Chapter

Freedom for the World

Rebekah L. Miles

in The Bonds of Freedom

Published in print September 2001 | ISBN: 9780195144161
Published online November 2003 | e-ISBN: 9780199834495 | DOI: http://dx.doi.org/10.1093/0195144163.003.0003

Series: An American Academy of Religion Book

 Freedom for the World

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This chapter begins with Reinhold Niebuhr's claim that human experience is both bound and free (human boundedness and human self‐transcendence), and goes on to examine the broader ethical implications of this claim for feminist theologians and others. Though Niebuhr is drawn on as the primary resource for this position, the alternative offered is not simply Niebuhr dressed up in feminist vocabulary or feminism disguised by Niebuhrian concepts. Niebuhr's “hermeneutic of suspicion” creates a greater ambivalence about the moral status of the natural world and human communities than is necessary in a realist position. Instead, the alternative, a feminist Christian realism, accounts both for feminist criticisms of Niebuhr and for feminism's positive contributions to a realist ethic.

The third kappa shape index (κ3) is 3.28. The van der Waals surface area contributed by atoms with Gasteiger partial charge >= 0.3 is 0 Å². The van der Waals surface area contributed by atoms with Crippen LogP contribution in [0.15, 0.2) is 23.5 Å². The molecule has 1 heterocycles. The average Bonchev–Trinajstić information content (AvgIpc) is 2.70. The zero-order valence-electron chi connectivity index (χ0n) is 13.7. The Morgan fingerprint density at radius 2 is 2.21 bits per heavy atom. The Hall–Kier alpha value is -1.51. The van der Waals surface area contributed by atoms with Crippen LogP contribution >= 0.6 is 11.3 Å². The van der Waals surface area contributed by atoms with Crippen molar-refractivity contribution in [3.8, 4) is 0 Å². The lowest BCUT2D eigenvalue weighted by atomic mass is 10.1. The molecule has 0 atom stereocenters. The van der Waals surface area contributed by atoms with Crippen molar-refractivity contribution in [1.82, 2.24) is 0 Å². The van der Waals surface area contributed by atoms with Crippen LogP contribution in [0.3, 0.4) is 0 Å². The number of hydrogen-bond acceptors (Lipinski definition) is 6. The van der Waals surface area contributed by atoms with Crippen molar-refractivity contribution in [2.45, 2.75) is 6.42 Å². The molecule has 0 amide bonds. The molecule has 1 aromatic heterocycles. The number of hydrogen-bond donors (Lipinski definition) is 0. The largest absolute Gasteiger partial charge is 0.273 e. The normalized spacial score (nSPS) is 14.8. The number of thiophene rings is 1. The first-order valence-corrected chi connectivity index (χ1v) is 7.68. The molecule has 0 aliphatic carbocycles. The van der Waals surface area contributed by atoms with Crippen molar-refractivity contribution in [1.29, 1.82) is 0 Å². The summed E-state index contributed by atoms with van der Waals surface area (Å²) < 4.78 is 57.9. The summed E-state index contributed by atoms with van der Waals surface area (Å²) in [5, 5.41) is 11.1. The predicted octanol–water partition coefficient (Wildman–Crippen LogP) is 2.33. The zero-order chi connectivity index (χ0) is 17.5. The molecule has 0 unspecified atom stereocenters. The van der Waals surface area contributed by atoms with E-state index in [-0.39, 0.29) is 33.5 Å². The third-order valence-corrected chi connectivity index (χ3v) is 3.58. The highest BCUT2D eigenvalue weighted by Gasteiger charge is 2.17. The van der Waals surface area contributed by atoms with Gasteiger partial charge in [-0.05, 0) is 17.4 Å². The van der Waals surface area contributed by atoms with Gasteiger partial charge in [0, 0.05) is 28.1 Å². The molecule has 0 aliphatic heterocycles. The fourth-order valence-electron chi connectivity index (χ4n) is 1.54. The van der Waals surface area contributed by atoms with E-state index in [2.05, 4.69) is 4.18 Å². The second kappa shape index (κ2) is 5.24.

Keywords: Christian realism; feminism; feminist Christian realism; feminist theology; human boundedness; human self‐transcendence; Reinhold Niebuhr

Chapter.  18057 words. 

Subjects: Philosophy of Religion

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